Are we ready for UHD? asked the first London Centre session of the autumn season, referring to ultra high-definition TV, the next leap forward from HD in picture and sound quality
The Digital TV Group, the cross-industry organisation that defines how technology delivers digital TV in the UK, hosted the event at the end of September.
It boasted a panel chaired by DTG Chief Executive Richard Lindsay-Davies; and featuring Nigel Walley, MD of consultancy Decipher; Andy Quested, head of technology, BBC HD and Ultra-HD; and Tom Griffiths, director of broadcast and distribution technology at ITV.
“No” was Walley’s answer. Ultra-HD will inevitably be the standard for next-generation television, he said, but currently the consumer faces chaos in the TV market.
“They don’t know what they’re getting,” said Walley. “Many of the [sets] are not able to work with the specifications for Ultra-HD, so [customers] think they’re buying a future-proof screen, only to get home and find out it’s anything but,” said Walley.
Quested agreed that Ultra-HD should be about more than simply offering 4K resolution. “Ultra-HD is about a better consumer experience, getting closer to delivering the full artistic intent of the programme’s producer,” he said.
The BBC technologist listed five Ultra-HD components needed to achieve this aim. Resolution is one, he said, but so are enhanced colour, using wide colour gamut; high dynamic range to improve the quality of picture delivered to the TV set; frame rates specific to the type of content; and enhanced 5.1 sound.
“Those five things make the full Ultra-HD experience,” said Quested. The problem, he added, was the rush of manufacturers to sell 4K sets before all these components were in place.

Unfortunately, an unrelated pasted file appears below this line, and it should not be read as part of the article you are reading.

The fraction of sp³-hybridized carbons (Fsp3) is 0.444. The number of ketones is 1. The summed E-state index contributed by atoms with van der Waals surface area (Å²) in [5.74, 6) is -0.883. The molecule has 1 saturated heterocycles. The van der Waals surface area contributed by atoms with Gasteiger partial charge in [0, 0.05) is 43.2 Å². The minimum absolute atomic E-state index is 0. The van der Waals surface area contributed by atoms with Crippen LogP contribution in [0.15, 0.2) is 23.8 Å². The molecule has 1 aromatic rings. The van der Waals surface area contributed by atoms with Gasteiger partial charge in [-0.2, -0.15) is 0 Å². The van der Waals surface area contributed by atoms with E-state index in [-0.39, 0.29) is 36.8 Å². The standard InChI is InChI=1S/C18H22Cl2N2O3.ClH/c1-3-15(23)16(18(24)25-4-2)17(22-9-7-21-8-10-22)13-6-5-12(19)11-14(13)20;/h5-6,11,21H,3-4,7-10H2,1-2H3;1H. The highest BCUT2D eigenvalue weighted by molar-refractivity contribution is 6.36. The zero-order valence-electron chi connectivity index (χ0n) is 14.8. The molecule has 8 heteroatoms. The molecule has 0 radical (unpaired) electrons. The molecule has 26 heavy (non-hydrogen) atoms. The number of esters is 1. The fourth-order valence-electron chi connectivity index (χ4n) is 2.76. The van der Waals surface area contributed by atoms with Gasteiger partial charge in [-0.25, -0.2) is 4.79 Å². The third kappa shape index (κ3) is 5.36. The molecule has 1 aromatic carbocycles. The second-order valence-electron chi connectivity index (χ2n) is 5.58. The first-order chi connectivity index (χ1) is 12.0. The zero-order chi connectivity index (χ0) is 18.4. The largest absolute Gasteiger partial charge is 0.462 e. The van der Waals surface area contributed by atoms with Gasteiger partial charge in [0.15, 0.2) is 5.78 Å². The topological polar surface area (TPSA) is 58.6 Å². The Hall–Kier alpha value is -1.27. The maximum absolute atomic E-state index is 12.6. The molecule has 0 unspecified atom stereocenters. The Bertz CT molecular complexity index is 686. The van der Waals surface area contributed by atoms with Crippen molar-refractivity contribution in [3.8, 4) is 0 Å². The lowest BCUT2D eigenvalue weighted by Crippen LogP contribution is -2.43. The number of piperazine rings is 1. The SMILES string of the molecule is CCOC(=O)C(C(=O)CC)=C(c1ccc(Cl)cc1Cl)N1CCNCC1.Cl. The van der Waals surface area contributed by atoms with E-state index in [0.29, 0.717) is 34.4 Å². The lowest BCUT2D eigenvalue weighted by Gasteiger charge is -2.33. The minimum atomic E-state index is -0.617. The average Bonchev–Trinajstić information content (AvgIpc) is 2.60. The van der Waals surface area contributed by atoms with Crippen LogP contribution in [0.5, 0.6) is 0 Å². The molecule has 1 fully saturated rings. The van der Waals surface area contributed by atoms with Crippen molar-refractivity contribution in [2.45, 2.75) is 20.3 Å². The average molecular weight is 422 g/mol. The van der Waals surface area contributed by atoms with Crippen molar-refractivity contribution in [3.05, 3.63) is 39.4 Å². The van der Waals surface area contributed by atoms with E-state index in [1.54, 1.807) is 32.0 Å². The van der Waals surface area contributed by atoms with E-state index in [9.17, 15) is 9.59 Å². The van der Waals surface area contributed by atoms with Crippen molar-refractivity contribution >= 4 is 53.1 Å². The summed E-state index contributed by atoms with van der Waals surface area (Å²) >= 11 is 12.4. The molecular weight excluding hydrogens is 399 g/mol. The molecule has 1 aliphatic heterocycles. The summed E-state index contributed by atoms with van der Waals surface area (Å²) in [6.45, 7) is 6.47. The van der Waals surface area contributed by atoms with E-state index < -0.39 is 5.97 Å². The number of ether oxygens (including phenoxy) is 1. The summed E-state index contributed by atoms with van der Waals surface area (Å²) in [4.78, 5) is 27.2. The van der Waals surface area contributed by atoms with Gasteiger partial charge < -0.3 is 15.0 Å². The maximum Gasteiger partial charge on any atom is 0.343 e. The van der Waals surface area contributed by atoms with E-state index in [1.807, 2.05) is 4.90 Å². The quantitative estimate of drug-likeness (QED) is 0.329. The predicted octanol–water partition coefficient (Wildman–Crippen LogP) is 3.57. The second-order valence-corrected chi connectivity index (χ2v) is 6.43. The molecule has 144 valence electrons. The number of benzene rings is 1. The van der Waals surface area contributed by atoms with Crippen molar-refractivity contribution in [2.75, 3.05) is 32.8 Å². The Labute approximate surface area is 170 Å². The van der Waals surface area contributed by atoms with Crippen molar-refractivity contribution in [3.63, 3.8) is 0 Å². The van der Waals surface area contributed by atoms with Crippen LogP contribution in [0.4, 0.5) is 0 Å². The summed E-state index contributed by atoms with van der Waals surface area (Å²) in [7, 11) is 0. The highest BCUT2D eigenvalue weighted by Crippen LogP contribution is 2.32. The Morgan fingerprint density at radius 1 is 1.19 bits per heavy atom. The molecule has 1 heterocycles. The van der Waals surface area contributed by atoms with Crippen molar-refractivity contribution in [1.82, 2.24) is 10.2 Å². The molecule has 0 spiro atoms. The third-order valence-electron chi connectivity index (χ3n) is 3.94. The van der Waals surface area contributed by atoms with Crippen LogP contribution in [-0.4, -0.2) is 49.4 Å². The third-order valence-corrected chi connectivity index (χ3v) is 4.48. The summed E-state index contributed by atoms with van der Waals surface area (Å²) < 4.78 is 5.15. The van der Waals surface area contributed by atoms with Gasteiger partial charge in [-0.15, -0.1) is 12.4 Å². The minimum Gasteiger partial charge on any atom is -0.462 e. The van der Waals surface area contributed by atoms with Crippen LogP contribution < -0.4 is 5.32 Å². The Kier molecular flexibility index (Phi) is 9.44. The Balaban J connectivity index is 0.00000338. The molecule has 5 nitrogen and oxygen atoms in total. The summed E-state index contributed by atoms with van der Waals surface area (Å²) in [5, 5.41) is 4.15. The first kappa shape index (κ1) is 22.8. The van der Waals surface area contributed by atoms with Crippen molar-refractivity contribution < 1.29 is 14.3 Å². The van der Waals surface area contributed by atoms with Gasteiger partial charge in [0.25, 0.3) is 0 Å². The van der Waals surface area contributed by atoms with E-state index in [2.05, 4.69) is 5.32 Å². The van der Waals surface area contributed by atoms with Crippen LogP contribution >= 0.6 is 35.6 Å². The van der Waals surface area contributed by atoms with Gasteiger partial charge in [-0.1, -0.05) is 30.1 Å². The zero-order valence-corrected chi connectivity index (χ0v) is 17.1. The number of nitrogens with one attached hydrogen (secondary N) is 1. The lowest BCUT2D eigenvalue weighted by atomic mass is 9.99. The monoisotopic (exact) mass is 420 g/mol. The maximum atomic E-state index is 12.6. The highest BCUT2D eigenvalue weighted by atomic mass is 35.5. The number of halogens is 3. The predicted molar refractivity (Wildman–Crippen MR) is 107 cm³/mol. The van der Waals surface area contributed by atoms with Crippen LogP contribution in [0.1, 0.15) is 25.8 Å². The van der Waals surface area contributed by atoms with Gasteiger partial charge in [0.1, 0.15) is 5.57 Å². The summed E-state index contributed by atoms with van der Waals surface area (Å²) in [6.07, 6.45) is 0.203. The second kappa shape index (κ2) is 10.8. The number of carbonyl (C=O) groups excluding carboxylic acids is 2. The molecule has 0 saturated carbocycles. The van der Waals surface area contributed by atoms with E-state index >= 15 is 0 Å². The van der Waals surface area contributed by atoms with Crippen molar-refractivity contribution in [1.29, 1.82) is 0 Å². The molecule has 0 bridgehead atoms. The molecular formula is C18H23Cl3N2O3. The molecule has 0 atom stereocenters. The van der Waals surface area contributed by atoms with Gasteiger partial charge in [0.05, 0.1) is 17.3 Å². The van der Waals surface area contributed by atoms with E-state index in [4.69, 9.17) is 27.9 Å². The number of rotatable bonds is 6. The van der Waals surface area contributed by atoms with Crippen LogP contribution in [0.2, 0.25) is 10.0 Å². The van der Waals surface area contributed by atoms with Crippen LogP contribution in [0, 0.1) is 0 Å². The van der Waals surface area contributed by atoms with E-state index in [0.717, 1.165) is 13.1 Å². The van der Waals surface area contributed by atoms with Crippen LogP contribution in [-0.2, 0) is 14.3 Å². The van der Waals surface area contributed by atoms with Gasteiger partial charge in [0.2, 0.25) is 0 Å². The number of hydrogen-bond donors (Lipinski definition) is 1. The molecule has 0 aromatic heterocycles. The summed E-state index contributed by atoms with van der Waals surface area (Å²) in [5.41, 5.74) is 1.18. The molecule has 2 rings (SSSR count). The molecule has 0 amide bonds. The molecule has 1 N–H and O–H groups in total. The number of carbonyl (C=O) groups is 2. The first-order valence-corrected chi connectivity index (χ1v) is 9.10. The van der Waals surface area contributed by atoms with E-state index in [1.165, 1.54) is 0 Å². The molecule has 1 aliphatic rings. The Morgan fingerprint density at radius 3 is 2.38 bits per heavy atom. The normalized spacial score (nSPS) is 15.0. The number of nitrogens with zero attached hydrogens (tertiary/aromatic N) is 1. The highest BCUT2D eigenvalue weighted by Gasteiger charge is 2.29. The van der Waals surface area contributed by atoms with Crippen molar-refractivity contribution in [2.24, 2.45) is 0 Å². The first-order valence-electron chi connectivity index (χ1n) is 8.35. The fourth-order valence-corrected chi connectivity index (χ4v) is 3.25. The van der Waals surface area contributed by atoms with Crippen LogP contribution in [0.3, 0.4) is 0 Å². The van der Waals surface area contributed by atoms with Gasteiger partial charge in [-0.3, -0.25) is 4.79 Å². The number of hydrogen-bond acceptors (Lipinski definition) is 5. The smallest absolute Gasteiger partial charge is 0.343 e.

“It took 20 years for HD to go from the ratification of the standard to the first ever transmission. With Ultra-HD it was less than six months,” he said.
Griffiths agreed, “There’s a whole generation of people who’ve been sold sets that don’t work unless you have the right HDMI [high-definition multimedia interface) ports and content protection – more and more sets will only be partly along the journey to full Ultra-HD compliance,” he said. Meanwhile, broadcasters are implementing full Ultra-HD when they shoot premium series.
Griffiths cited the example of ITV’s Victoria, which has been shot with an Ultra-HD camera. “It’s important to start capturing [shows] with all the right Ultra-HD elements to future-proof such programmes,” he said.
Quested revealed that BBC’ One’s new series, Planet Earth II, which has been four years in the making, has all the Ultra-HD elements.
There was a final question at the RTS event: How many of the TV sets being sold as 4K/Ultra-HD will be able to receive the full Ultra-HD experience of Planet Earth II? Just 5% seemed to be the best estimate.
The session ended with a majority in the audience voting, “No, we’re not ready for Ultra-HD.”